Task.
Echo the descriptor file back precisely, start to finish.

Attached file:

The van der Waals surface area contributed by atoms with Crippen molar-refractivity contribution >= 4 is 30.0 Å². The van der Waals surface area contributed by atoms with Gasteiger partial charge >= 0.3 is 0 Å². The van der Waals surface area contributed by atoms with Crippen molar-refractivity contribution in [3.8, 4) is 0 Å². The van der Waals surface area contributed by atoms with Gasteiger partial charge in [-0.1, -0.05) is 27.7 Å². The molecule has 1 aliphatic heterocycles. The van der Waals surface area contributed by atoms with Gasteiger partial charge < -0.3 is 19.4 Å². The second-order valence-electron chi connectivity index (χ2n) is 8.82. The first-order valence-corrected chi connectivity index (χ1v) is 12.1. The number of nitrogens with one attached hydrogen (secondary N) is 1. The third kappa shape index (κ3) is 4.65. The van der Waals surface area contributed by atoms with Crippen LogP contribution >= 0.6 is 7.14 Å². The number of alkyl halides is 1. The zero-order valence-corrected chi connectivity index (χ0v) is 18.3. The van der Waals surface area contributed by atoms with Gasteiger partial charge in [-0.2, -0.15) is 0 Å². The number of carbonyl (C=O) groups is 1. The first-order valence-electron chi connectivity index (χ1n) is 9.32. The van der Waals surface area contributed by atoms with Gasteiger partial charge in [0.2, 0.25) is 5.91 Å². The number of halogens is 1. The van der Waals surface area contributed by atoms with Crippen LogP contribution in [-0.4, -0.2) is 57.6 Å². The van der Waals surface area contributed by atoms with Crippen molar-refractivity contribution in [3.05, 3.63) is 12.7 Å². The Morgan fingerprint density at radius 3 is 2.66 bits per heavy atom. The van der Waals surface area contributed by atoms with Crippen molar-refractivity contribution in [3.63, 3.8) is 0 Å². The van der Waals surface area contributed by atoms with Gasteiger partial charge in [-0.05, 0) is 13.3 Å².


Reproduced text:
The van der Waals surface area contributed by atoms with Crippen molar-refractivity contribution >= 4 is 30.0 Å². The van der Waals surface area contributed by atoms with Gasteiger partial charge >= 0.3 is 0 Å². The van der Waals surface area contributed by atoms with Crippen molar-refractivity contribution in [3.8, 4) is 0 Å². The van der Waals surface area contributed by atoms with Gasteiger partial charge in [-0.1, -0.05) is 27.7 Å². The molecule has 1 aliphatic heterocycles. The van der Waals surface area contributed by atoms with Gasteiger partial charge < -0.3 is 19.4 Å². The second-order valence-electron chi connectivity index (χ2n) is 8.82. The first-order valence-corrected chi connectivity index (χ1v) is 12.1. The number of nitrogens with one attached hydrogen (secondary N) is 1. The third kappa shape index (κ3) is 4.65. The van der Waals surface area contributed by atoms with Crippen LogP contribution >= 0.6 is 7.14 Å². The number of alkyl halides is 1. The zero-order valence-corrected chi connectivity index (χ0v) is 18.3. The van der Waals surface area contributed by atoms with Gasteiger partial charge in [-0.2, -0.15) is 0 Å². The number of carbonyl (C=O) groups is 1. The first-order valence-electron chi connectivity index (χ1n) is 9.32. The van der Waals surface area contributed by atoms with Gasteiger partial charge in [0.2, 0.25) is 5.91 Å². The number of halogens is 1. The van der Waals surface area contributed by atoms with Crippen LogP contribution in [-0.4, -0.2) is 57.6 Å². The van der Waals surface area contributed by atoms with Crippen molar-refractivity contribution in [3.05, 3.63) is 12.7 Å². The Morgan fingerprint density at radius 3 is 2.66 bits per heavy atom. The van der Waals surface area contributed by atoms with Crippen molar-refractivity contribution in [3.63, 3.8) is 0 Å². The van der Waals surface area contributed by atoms with Gasteiger partial charge in [-0.05, 0) is 13.3 Å².